While, as a dietitian, I’ll always get those kinds of questions, I didn’t want my content to encourage any kind of restrictive behaviors. I don’t want to be a part of diet culture, even if that wasn’t my goal.
After my first year of blogging, I started shifting the focus away from the fact that my recipes have no added sugar. I started avoiding the terms “sugar-free” or “refined sugar-free” and instead, I used terms like “sweetened with fruit”. I also avoided “diet talk” in any of my posts. By that, I mean I never talked about restrictions or labeling foods as healthy and others as unhealthy. It was a step forward, but it wasn’t enough. I still felt uncomfortable. I didn’t want people to think that sugar was bad and I felt like that’s what people took away from my content.
Reintroducing Added Sugar
In 2018 and 2019, I started sharing more about the importance of improving your relationship with food and the negative effects of diet-culture. I shared the message that diets and restrictions don’t work, but one thing remained: I was still avoiding added sugar.
So I dove into the study of intuitive eating and decided that it was about time that I ditched the diet mentality myself. I started eating added sugar again.
How do I feel? I feel exactly the same, but better. Better because I can enjoy the food that I thought I had to avoid forever. I’m finally at the point where I accept that I’m not addicted to sugar. That idea that was put in my head by that therapist is finally gone. I’m no different than anyone else when it comes to binging. I binged in my teenage years because I was restricting myself, even if I didn’t realize it.
Over the years, a lot had changed. I learned that diets and restrictions don’t work. I learned more about the negative effects of dieting on our physical and mental health. That our weight does not define us. That to be truly happy and healthy, I needed to enjoy all the foods, without feeling guilty. My confidence and knowledge in myself had increased. My relationship with food had dramatically improved, the only thing standing in my way of making complete peace with food was my own restriction of sugar. I didn’t feel like it affected me and I felt great, but reintroducing sugar made me realize what I was missing.
Honestly, I missed enjoying dessert with my family at Christmas. I missed baking, for myself and for others. Most of all, I missed the connection and experience you can get from food. An ice cream cone with friends after a day at the beach. Cake for a birthday. Food is so much more than just fuel.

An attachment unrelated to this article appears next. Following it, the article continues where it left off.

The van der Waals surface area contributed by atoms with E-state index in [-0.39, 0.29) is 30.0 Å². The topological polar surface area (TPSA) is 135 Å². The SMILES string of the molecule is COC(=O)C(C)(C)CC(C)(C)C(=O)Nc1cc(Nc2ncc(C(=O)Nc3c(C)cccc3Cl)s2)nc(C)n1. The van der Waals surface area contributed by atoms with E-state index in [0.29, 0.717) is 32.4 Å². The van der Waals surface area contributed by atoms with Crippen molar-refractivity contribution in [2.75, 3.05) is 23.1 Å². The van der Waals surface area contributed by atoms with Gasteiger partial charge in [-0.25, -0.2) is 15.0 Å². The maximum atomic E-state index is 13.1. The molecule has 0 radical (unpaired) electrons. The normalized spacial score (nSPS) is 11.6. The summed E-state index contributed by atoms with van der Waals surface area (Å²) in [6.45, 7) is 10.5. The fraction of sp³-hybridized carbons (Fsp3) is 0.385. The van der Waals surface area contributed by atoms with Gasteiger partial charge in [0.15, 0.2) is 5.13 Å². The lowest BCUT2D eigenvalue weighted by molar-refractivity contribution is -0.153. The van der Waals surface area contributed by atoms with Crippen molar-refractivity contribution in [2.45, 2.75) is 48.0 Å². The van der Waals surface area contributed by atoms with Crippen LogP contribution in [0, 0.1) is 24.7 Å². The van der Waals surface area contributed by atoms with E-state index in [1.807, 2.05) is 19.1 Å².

I got married in September of 2019 and I traveled to Europe for 3 months with my new husband. During our time in Europe, I ate what I wanted and I enjoyed the experience, food and all. I ate gelato in Italy. I had pains au chocolat in Paris and I ate chocolate in Switzerland. It was an amazing experience and I would have missed a lot if I was still restricting my diet.
Things have changed over the past 5 years. I’ve worked on my relationship with food through intuitive eating and I now enjoy all foods (other than meat for environmental and ethical reasons). I slowly started allowing myself more sugar over the years, starting with bites of dessert or sweetened nut butters. In 2019, I finally let go of the diet mentality that was drilled in my brain. I allowed myself to eat all foods and I accepted the fact that my weight does not define me.
I only eat food that I truly enjoy and that means having at least a bite of chocolate most days. I listen to and respect my hunger signals. I don’t let food stop me from fully enjoying life.
All of this doesn’t mean that I ignore my health. Quite the opposite, intuitive eating has made me respect my fullness. It makes me feel good physically and mentally. I only eat foods that I enjoy or make me feel my best and that includes nourishing recipes. I still love fruit-sweetened recipes. I still eat tons of vegetables.
Intuitive eating is not about eating whatever you want, whenever you want and in whatever amount you want. It’s about ditching diet mentality and rules, respecting your hunger and fullness and enjoying your food.
It’s a long process, but it’s absolutely worth it.
If you’re struggling with your relationship with food, I encourage you to seek help from a dietitian that focuses on eating disorders and/or intuitive eating. Surround yourself with health professionals that practice with a Health At Every Size Approach and that will support you through the process.
I hope this helps you understand my experience a little better. And thank you so much for all of your support along the way and your excitement for this big change. I’ll keep sharing some nourishing recipes with you, along with non-diet nutrition and delicious food (including sugar-containing foods).